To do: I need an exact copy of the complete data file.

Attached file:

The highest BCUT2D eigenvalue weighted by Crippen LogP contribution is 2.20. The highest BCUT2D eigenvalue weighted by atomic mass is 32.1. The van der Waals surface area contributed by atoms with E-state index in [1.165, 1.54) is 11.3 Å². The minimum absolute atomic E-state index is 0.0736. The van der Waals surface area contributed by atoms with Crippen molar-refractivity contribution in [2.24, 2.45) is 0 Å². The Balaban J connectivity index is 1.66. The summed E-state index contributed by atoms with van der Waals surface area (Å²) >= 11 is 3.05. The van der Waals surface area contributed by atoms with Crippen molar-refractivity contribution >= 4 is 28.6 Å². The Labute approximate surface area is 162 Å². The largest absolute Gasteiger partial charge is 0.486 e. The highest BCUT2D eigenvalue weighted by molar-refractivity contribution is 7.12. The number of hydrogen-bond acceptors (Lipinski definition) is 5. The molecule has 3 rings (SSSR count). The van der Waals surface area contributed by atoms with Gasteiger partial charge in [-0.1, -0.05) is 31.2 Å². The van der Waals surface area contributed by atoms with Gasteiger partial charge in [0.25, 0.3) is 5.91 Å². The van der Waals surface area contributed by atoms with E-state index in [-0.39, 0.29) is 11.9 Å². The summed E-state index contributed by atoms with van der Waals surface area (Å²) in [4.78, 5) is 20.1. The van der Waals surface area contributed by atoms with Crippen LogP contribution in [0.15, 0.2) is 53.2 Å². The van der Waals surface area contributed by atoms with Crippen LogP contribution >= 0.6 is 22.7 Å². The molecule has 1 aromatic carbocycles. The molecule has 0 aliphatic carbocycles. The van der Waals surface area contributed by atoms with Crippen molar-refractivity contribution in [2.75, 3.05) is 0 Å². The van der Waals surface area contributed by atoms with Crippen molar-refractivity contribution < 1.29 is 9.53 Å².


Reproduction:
The highest BCUT2D eigenvalue weighted by Crippen LogP contribution is 2.20. The highest BCUT2D eigenvalue weighted by atomic mass is 32.1. The van der Waals surface area contributed by atoms with E-state index in [1.165, 1.54) is 11.3 Å². The minimum absolute atomic E-state index is 0.0736. The van der Waals surface area contributed by atoms with Crippen molar-refractivity contribution in [2.24, 2.45) is 0 Å². The Balaban J connectivity index is 1.66. The summed E-state index contributed by atoms with van der Waals surface area (Å²) >= 11 is 3.05. The van der Waals surface area contributed by atoms with Crippen molar-refractivity contribution >= 4 is 28.6 Å². The Labute approximate surface area is 162 Å². The largest absolute Gasteiger partial charge is 0.486 e. The highest BCUT2D eigenvalue weighted by molar-refractivity contribution is 7.12. The number of hydrogen-bond acceptors (Lipinski definition) is 5. The molecule has 3 rings (SSSR count). The van der Waals surface area contributed by atoms with Gasteiger partial charge in [-0.1, -0.05) is 31.2 Å². The van der Waals surface area contributed by atoms with Gasteiger partial charge in [0.25, 0.3) is 5.91 Å². The van der Waals surface area contributed by atoms with E-state index in [-0.39, 0.29) is 11.9 Å². The summed E-state index contributed by atoms with van der Waals surface area (Å²) in [4.78, 5) is 20.1. The van der Waals surface area contributed by atoms with Crippen LogP contribution in [0.15, 0.2) is 53.2 Å². The van der Waals surface area contributed by atoms with Crippen LogP contribution >= 0.6 is 22.7 Å². The molecule has 1 aromatic carbocycles. The molecule has 0 aliphatic carbocycles. The van der Waals surface area contributed by atoms with Crippen molar-refractivity contribution in [2.75, 3.05) is 0 Å². The van der Waals surface area contributed by atoms with Crippen molar-refractivity contribution < 1.29 is 9.53 Å².